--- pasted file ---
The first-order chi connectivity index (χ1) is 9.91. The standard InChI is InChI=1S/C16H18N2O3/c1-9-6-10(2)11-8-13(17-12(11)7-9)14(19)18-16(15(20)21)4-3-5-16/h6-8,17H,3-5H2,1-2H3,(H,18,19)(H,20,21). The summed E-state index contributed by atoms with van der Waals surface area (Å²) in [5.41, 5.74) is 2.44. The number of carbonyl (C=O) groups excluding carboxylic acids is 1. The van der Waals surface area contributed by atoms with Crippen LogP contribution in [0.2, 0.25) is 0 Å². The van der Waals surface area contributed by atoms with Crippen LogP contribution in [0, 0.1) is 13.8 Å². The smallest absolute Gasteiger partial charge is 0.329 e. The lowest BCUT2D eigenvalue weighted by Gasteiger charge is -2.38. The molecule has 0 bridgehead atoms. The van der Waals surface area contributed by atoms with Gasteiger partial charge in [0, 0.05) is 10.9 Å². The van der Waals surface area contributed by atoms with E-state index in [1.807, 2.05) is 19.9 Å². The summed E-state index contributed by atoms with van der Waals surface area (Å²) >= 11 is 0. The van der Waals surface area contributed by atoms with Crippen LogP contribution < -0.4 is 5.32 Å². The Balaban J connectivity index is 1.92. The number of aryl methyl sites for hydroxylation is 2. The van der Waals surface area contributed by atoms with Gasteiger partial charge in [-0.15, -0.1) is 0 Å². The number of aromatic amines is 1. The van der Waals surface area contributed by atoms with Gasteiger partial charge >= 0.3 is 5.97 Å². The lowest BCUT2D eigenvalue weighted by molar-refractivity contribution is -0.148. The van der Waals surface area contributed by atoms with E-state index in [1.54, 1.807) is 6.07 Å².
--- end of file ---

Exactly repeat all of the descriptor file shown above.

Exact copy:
The first-order chi connectivity index (χ1) is 9.91. The standard InChI is InChI=1S/C16H18N2O3/c1-9-6-10(2)11-8-13(17-12(11)7-9)14(19)18-16(15(20)21)4-3-5-16/h6-8,17H,3-5H2,1-2H3,(H,18,19)(H,20,21). The summed E-state index contributed by atoms with van der Waals surface area (Å²) in [5.41, 5.74) is 2.44. The number of carbonyl (C=O) groups excluding carboxylic acids is 1. The van der Waals surface area contributed by atoms with Crippen LogP contribution in [0.2, 0.25) is 0 Å². The van der Waals surface area contributed by atoms with Crippen LogP contribution in [0, 0.1) is 13.8 Å². The smallest absolute Gasteiger partial charge is 0.329 e. The lowest BCUT2D eigenvalue weighted by Gasteiger charge is -2.38. The molecule has 0 bridgehead atoms. The van der Waals surface area contributed by atoms with Gasteiger partial charge in [0, 0.05) is 10.9 Å². The van der Waals surface area contributed by atoms with E-state index in [1.807, 2.05) is 19.9 Å². The summed E-state index contributed by atoms with van der Waals surface area (Å²) >= 11 is 0. The van der Waals surface area contributed by atoms with Crippen LogP contribution < -0.4 is 5.32 Å². The Balaban J connectivity index is 1.92. The number of aryl methyl sites for hydroxylation is 2. The van der Waals surface area contributed by atoms with Gasteiger partial charge in [-0.15, -0.1) is 0 Å². The number of aromatic amines is 1. The van der Waals surface area contributed by atoms with Gasteiger partial charge >= 0.3 is 5.97 Å². The lowest BCUT2D eigenvalue weighted by molar-refractivity contribution is -0.148. The van der Waals surface area contributed by atoms with E-state index in [1.54, 1.807) is 6.07 Å².